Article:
Book Review: Overcoming Addiction to the Status Quo

Overcoming Addiction to the Status Quo is a self-help book by Kathryn Burmeister. She talks about the addiction itself, her journey to rock bottom and back up, and her tips to those who suffer from the same addiction.

In the first two chapters, Kathryn goes in-depth on the addiction to the Status Quo and relates it to her professional field and other zero-sum professions. In chapters 3 to 6, the author recounts her journey that led to rock bottom and how she got back up.  The seventh chapter was aptly named “Catalysts”. It was my favorite chapter because it was a significant part of the book discussing addiction to the status quo in a less-generalized way.

Towards the end, she focuses on how to overcome this addiction. She had a good list of tips, including direct actions and things to think about. Yes, reading about her struggle is required to understand the necessity of those points. If you look closely, you can find more advice in the earlier chapters.

The content of the book is good. Kathryn has done the research, read surveys, and presented the relevant statistics to the readers where required. She has referenced other books in multiple places. She struggled with this addiction in her work life which also affects her personal life. Her journey was worth reading, and her advice can help a lot of people.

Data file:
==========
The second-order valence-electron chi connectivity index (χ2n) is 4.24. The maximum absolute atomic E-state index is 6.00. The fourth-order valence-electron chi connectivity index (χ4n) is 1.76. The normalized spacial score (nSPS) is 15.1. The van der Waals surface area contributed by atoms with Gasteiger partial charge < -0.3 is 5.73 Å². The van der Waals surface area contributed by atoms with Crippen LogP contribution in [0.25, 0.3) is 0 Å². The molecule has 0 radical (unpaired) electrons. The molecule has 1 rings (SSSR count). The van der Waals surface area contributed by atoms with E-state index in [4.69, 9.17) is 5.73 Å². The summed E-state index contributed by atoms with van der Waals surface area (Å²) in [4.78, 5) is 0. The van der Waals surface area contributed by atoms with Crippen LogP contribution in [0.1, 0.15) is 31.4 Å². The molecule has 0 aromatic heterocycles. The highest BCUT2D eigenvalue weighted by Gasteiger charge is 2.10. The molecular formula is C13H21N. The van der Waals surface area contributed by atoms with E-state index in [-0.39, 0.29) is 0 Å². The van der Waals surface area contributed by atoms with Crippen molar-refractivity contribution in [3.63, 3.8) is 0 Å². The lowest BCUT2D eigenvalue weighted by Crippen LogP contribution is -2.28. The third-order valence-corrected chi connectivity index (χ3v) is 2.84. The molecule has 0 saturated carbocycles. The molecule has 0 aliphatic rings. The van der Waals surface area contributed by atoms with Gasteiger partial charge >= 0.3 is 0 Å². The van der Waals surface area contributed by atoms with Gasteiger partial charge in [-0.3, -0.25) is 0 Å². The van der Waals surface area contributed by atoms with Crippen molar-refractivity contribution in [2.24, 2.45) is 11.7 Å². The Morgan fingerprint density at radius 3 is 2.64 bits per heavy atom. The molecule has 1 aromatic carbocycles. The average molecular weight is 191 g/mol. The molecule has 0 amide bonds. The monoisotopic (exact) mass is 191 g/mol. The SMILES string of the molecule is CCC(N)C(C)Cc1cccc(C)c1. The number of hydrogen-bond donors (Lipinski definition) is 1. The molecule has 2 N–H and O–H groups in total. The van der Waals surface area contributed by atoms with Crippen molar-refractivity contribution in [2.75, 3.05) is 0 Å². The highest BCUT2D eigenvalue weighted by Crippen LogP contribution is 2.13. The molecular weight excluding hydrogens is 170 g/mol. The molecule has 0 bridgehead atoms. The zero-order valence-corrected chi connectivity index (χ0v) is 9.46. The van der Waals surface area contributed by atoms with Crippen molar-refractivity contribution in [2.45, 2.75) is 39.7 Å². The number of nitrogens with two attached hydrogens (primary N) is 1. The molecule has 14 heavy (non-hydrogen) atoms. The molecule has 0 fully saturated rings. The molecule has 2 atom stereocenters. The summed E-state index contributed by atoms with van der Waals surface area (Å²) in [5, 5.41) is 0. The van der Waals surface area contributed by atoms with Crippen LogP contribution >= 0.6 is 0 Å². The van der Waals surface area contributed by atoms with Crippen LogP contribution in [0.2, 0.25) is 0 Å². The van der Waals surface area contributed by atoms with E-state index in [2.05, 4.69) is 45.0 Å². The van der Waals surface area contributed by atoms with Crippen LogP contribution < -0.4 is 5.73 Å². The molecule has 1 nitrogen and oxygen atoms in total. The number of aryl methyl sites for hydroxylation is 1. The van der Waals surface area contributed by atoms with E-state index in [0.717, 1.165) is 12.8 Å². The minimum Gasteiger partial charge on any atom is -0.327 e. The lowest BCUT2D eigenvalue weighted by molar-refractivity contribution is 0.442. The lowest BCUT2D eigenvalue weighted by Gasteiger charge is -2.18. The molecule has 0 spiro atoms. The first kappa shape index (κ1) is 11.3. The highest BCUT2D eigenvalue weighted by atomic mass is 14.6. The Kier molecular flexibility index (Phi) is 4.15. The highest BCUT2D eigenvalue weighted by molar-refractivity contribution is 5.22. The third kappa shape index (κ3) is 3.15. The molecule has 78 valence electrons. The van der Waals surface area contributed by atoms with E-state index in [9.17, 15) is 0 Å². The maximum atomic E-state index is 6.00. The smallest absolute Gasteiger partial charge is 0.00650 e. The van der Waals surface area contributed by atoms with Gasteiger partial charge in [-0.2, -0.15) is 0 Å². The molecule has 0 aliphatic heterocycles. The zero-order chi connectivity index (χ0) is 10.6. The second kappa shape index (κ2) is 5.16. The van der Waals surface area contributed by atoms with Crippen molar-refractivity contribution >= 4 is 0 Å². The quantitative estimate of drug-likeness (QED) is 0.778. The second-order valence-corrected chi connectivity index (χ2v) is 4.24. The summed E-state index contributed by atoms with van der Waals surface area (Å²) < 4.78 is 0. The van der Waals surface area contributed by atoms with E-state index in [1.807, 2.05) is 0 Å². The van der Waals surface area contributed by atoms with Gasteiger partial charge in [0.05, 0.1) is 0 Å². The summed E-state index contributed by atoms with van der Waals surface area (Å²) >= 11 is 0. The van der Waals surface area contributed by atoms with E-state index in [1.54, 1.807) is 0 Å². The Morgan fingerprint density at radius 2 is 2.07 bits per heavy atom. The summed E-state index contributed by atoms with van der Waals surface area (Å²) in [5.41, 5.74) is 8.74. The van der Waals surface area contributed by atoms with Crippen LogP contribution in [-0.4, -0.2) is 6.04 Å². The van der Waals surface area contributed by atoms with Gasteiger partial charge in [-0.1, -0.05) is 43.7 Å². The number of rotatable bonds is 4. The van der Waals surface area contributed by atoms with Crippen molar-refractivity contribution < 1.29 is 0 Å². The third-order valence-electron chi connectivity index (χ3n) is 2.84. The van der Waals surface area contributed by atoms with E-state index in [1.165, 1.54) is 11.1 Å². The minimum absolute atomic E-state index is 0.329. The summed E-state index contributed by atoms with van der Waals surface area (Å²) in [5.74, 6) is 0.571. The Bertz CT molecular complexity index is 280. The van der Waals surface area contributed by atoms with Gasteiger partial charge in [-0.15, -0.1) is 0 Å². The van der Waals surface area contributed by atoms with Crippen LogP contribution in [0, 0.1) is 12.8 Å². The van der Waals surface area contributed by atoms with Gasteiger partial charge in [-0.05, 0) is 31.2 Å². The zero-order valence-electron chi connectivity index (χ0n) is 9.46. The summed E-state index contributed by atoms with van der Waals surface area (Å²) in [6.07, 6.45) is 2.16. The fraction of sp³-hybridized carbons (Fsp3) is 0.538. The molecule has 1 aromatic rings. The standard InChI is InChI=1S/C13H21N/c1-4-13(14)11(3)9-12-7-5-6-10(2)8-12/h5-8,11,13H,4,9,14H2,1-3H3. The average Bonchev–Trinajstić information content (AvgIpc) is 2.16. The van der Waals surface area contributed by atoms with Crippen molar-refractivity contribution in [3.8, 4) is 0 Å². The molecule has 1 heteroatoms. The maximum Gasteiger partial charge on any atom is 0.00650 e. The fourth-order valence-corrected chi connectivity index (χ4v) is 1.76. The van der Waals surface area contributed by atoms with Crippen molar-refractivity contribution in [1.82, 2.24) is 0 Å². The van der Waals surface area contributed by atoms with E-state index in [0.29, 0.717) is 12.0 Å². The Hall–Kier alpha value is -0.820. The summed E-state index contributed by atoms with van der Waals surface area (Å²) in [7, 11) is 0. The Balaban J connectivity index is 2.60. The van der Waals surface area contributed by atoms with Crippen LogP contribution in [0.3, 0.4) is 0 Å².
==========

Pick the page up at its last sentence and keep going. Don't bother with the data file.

The book falls short in terms of editing. The better a book is edited, the easier it is to read and understand it. There were simple grammatical and spelling errors, and the first two chapters were a bit of a drag to read. Additionally, I felt that it focused too much on lawyers after a point and ignored the other zero-sum professions though they were discussed quite a lot at the beginning of the book. The way quotes were used while giving someone else’s perspective on something got bothersome at times.

All-in-all, I’m glad I read the book. This addiction is not easy to spot, so I think people should read this book to understand it, understand her journey, and learn how to overcome it. As a person who has gone through it herself, Kathryn’s writing comes from a place of understanding, and it is comforting to those who are struggling like she did before.

Kathryn mentions that one of her main aims was to help people understand that you don’t have to hit rock bottom to recognize this addiction and transform yourself. I believe she has accomplished this.

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